Agnes Wright Spring (1894–1988) was the first Wyoming state historian (1918–19) and the first female Colorado state historian (1950–51 and 1954–63), making her the only person to serve as state historian of more than one state. She contributed to Wyoming and Colorado history through research, publications, collections management, and educational programming. As Colorado state historian, she advocated for women’s inclusion in historical narratives and women’s involvement in the professional study of history.
Agnes Wright was born on January 5, 1894, in Delta, Colorado, where her father worked as a wholesale fruit shipper. She was the second of four daughters. In 1903 her family moved to Little Laramie River, Wyoming, where they operated a stagecoach stop at their ten-room log house. Her duties consisted of washing laundry for her family and cutting tobacco into ten-cent pieces to sell to travelers.
Wright attended Laramie Preparatory School, where she excelled, before continuing to the University of Wyoming in 1909, at the age of fifteen. As a student, she was hired to work in the university library under suffragist Grace Raymond Hebard. This connection helped her get a job as assistant librarian to the Supreme Court of Wyoming after she graduated in 1913.
Fighting for Inclusion
After saving money for three years, Wright moved to New York City in 1916 to study at Columbia University’s School of Journalism. As a woman who grew up in Colorado and Wyoming, states where women had been able to vote for decades, Wright understood that she was the legal equal to any man. Yet when she arrived in New York, women there (and in many other states) were still petitioning for their right to vote. While at Columbia, Wright advocated for women’s suffrage by handing out pamphlets and canvassing neighborhoods, contributing to a state suffrage campaign that succeeded in 1917.
Appalled at the level of social and legal discrimination that women in New York faced, Wright requested permission to take a constitutional law class at Columbia, where women were not usually allowed to study law. When her request was denied, she protested by leaving the journalism school without graduating. Wright’s experiences in the New York suffrage movement were formative, and she carried what she learned about women’s inclusion with her throughout her career.
The Wright Person for the Job
After leaving Columbia, Wright returned to the West and began her career as an author. She spent 1917 as a freelance writer for many magazines and newspapers, including the Wyoming Stockman-Farmer and the Rocky Mountain News. In 1918 her connection to the Wyoming Supreme Court Library helped her be named to the new position of state historian. As part of the growth of professional disciplines and government bureaucracy during the Progressive era, states across the country started similar official historian positions. In her joint role as state librarian and state historian, she was responsible for managing the state’s libraries and recording state history. As World War I took its toll, she recorded the names of Wyoming servicemen. Because of her diligent research, she was named director of Library War Services in 1919, while continuing to serve as state librarian and state historian.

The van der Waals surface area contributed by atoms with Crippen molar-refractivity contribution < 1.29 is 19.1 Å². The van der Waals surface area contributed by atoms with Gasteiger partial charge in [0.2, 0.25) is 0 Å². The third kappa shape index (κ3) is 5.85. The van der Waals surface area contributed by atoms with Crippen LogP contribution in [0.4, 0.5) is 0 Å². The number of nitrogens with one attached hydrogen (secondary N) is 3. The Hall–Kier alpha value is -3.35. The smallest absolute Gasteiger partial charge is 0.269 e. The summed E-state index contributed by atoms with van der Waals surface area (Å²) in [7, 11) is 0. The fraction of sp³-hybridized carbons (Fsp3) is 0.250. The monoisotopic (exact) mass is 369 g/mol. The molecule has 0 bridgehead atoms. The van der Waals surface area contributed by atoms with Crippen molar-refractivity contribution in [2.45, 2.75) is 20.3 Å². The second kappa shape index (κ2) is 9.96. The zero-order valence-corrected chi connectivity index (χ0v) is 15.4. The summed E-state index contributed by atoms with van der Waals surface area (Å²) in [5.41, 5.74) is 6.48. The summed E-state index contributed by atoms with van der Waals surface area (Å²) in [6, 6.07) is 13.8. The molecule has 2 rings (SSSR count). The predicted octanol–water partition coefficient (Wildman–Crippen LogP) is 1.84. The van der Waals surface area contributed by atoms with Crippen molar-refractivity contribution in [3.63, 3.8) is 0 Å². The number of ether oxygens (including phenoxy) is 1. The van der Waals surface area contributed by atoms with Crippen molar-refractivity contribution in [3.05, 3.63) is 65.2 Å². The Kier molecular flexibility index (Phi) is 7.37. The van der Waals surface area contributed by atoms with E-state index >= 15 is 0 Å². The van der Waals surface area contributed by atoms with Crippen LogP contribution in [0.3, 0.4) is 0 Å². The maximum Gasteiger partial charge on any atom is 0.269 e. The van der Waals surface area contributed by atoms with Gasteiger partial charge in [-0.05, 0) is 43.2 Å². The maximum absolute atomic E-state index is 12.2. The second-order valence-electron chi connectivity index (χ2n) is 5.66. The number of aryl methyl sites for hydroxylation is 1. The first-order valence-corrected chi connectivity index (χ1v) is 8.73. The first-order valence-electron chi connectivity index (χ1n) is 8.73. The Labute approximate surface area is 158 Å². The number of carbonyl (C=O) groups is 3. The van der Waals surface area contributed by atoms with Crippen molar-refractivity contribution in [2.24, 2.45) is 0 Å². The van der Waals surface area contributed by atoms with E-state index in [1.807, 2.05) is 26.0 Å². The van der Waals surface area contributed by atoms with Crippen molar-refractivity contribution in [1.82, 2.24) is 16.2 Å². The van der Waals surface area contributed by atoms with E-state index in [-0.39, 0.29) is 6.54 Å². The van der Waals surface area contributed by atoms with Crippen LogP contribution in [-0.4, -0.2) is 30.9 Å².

In 1920 Agnes left her three positions to marry Archer T. Spring and move to Denver, where he took a job at an oil company and she resumed her freelance writing. The couple never had children. They both stayed focused on their careers, with Agnes publishing her first book, Caspar Collins: The Life and Exploits of an Indian Fighter of the Sixties, in 1921. She became a regular contributor of book reviews, historical pieces, and in-person lectures.
When writing opportunities dried up during the Great Depression, Agnes Spring proposed comprehensive histories of Colorado and Wyoming to the states’ Works Progress Administration (WPA) offices. In Colorado, Spring’s proposal was rejected despite the support of the state’s Federal Writers’ Project director, LeRoy Hafen, because no funding was available. In Wyoming, however, the WPA offered to make Spring the state’s Federal Writers’ Project director if she would adapt her book proposal, which focused on women’s perspectives, to fit the agency’s state-by-state guidebook series. She accepted and moved with her husband to Cheyenne to research women’s histories and pioneer legends from across the state. Going beyond the national guidelines for the project, Spring and her team also collected indigenous and Latino histories that many at the time would not have considered properly “historic.” They were asked for two guidebooks, but the couple collected so much material that by 1941 they had produced three: The WPA Guide to Wyoming; Wyoming: A Guide to Its History, Highways, and People; and Wyoming Folklore.